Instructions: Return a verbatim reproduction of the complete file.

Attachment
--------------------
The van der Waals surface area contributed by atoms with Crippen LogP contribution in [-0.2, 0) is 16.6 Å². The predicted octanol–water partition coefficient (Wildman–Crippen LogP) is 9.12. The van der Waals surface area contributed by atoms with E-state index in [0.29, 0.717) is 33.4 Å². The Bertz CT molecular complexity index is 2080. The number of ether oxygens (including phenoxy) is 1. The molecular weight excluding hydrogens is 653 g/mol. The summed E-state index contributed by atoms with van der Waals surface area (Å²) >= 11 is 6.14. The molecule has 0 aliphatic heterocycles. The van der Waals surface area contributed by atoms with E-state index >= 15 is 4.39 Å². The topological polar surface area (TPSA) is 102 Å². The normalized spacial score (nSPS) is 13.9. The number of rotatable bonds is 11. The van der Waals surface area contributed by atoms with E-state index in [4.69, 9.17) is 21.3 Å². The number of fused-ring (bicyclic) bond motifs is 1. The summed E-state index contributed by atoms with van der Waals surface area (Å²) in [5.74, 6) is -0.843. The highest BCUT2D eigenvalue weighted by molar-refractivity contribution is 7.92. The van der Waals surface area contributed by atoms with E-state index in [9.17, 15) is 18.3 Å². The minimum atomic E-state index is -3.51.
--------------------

The van der Waals surface area contributed by atoms with Crippen LogP contribution in [-0.2, 0) is 16.6 Å². The predicted octanol–water partition coefficient (Wildman–Crippen LogP) is 9.12. The van der Waals surface area contributed by atoms with E-state index in [0.29, 0.717) is 33.4 Å². The Bertz CT molecular complexity index is 2080. The number of ether oxygens (including phenoxy) is 1. The molecular weight excluding hydrogens is 653 g/mol. The summed E-state index contributed by atoms with van der Waals surface area (Å²) >= 11 is 6.14. The molecule has 0 aliphatic heterocycles. The van der Waals surface area contributed by atoms with E-state index >= 15 is 4.39 Å². The topological polar surface area (TPSA) is 102 Å². The normalized spacial score (nSPS) is 13.9. The number of rotatable bonds is 11. The van der Waals surface area contributed by atoms with E-state index in [4.69, 9.17) is 21.3 Å². The number of fused-ring (bicyclic) bond motifs is 1. The summed E-state index contributed by atoms with van der Waals surface area (Å²) in [5.74, 6) is -0.843. The highest BCUT2D eigenvalue weighted by molar-refractivity contribution is 7.92. The van der Waals surface area contributed by atoms with E-state index in [9.17, 15) is 18.3 Å². The minimum atomic E-state index is -3.51.